5. The method according to claim 4 further including the step of translating the called party address at the gateway from a first format into a routable IP address in said IP network.
6. The method according to claim 5 wherein said called party address comprises global title digits and said translating step comprises retrieving the IP address corresponding to said global title digits from a database.
7. The method according to claim 5 wherein said called party address includes a point code and optionally a subsystem number and said translating step comprises retrieving the IP address corresponding to said point code and subsystem number from a database.
8. A method for communicating a mobile application message between a first node in an IP network that uses TCP for message transport and a second node in an SS7 network that uses SCCP for message transport, wherein said IP network and said SS7 network are connected by a gateway, said communicating method comprising:
(a) receiving, at said gateway, an IP message containing said mobile application message encapsulated in said IP message without an intervening SS7 protocol layer;
(b) extracting said mobile application message from said IP protocol message at said gateway;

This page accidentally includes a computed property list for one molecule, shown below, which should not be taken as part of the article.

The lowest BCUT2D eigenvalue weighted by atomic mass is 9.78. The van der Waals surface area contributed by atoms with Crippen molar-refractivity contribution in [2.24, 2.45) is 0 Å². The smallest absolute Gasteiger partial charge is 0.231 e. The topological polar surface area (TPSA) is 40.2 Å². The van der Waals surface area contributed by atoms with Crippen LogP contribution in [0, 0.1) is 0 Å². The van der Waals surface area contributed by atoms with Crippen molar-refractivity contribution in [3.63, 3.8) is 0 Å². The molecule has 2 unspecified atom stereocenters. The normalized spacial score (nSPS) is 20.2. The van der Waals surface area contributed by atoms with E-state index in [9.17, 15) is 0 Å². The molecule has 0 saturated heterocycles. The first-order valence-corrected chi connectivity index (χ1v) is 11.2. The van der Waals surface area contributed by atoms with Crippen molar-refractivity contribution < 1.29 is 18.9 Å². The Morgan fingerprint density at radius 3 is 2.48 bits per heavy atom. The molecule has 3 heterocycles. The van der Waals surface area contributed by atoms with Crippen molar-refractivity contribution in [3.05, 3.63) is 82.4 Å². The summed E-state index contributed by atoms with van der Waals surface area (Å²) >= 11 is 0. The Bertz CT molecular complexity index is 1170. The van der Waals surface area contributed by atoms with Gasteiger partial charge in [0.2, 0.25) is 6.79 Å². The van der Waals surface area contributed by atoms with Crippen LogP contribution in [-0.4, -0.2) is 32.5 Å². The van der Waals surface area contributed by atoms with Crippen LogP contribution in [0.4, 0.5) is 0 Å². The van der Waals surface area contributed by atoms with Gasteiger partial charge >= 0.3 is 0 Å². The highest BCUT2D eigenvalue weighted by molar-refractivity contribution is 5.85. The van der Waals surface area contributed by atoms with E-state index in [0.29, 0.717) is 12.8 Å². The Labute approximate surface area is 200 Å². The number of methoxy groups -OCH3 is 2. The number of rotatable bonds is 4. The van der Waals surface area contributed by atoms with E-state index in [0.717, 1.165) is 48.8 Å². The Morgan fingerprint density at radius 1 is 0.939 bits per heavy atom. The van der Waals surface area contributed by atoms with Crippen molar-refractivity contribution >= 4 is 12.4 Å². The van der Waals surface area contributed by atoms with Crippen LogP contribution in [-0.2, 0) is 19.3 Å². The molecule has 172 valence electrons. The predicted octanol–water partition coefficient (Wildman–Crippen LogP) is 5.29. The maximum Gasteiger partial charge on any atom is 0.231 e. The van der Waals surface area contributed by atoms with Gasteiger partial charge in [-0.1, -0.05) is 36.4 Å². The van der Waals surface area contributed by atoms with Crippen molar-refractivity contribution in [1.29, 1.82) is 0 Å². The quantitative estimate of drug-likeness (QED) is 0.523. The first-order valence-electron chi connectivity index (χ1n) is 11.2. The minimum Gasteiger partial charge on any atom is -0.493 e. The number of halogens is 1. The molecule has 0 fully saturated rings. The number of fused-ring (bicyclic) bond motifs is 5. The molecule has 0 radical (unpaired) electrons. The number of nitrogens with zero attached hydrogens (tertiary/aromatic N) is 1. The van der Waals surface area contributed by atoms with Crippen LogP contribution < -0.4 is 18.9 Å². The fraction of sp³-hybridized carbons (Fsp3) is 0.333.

(c) encapsulating said mobile application message in an SS7 message including a SCCP layer; and
(d) routing said SS7 message containing said mobile application message toward said second node in said SS7 network; and
(e) periodically sending a link supervision message from said gateway to said first node to monitor the status of the communication link, said link supervision message comprising an Unacknowledged Periods information element.
9. The method according to claim 8 wherein said SCCP layer includes a calling party address information element.
10. The method according to claim 9 wherein the gateway populates the calling party address information element with a point code identifying the first node.
11. The method according to claim 10 further including the step of translating the calling party address from an IP address provided by said first node into a point code.
12. The method according to claim 9 wherein the gateway populates the calling party address information element with global title digits.
13. The method according to claim 10 further including the step of translating the calling party address from an IP address provided by said first node into global titles.
14. A method for communicating a mobile application message between a first node in an SS7 network that uses SCCP for message transport and a second node in an IP network that uses TCP/IP for message transport, wherein said IP network and said SS7 network are connected by a gateway, said communicating method comprising:
(a) receiving, at said gateway, a signaling message from said first node, said signaling message including an application layer containing said mobile application message and a SCCP layer containing a called party information element containing the address of said second node;
(b) converting said signaling message into an IP protocol message suitable for transmission over said IP network, said converting step including removing said SCCP layer;
(c) routing said converted signaling message towards said second node in said IP network; and